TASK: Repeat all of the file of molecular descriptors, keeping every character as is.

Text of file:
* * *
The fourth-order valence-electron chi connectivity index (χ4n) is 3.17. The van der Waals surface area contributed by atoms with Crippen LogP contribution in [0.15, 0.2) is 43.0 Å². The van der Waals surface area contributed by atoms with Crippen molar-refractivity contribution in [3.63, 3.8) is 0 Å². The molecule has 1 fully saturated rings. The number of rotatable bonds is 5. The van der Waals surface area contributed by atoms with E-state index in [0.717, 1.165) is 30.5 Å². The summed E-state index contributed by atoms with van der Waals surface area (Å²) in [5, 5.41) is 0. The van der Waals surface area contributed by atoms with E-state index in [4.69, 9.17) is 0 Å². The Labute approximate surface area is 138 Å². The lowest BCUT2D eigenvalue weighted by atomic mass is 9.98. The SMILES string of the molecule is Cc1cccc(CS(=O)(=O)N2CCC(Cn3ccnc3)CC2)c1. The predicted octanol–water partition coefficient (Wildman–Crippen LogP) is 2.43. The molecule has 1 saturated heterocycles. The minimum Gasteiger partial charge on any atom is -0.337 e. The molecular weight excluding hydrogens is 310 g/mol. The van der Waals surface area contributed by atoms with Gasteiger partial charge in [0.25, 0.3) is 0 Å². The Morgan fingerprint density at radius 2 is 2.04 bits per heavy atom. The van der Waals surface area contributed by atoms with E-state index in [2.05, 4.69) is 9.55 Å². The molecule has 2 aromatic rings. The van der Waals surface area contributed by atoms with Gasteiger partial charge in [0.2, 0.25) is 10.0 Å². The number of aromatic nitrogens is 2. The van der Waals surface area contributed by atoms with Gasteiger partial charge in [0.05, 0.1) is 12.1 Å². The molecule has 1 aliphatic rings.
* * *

The fourth-order valence-electron chi connectivity index (χ4n) is 3.17. The van der Waals surface area contributed by atoms with Crippen LogP contribution in [0.15, 0.2) is 43.0 Å². The van der Waals surface area contributed by atoms with Crippen molar-refractivity contribution in [3.63, 3.8) is 0 Å². The molecule has 1 fully saturated rings. The number of rotatable bonds is 5. The van der Waals surface area contributed by atoms with E-state index in [0.717, 1.165) is 30.5 Å². The summed E-state index contributed by atoms with van der Waals surface area (Å²) in [5, 5.41) is 0. The van der Waals surface area contributed by atoms with E-state index in [4.69, 9.17) is 0 Å². The Labute approximate surface area is 138 Å². The lowest BCUT2D eigenvalue weighted by atomic mass is 9.98. The SMILES string of the molecule is Cc1cccc(CS(=O)(=O)N2CCC(Cn3ccnc3)CC2)c1. The predicted octanol–water partition coefficient (Wildman–Crippen LogP) is 2.43. The molecule has 1 saturated heterocycles. The minimum Gasteiger partial charge on any atom is -0.337 e. The molecular weight excluding hydrogens is 310 g/mol. The van der Waals surface area contributed by atoms with Gasteiger partial charge in [0.25, 0.3) is 0 Å². The Morgan fingerprint density at radius 2 is 2.04 bits per heavy atom. The van der Waals surface area contributed by atoms with E-state index in [2.05, 4.69) is 9.55 Å². The molecule has 2 aromatic rings. The van der Waals surface area contributed by atoms with Gasteiger partial charge in [0.2, 0.25) is 10.0 Å². The number of aromatic nitrogens is 2. The van der Waals surface area contributed by atoms with Gasteiger partial charge in [0.05, 0.1) is 12.1 Å². The molecule has 1 aliphatic rings.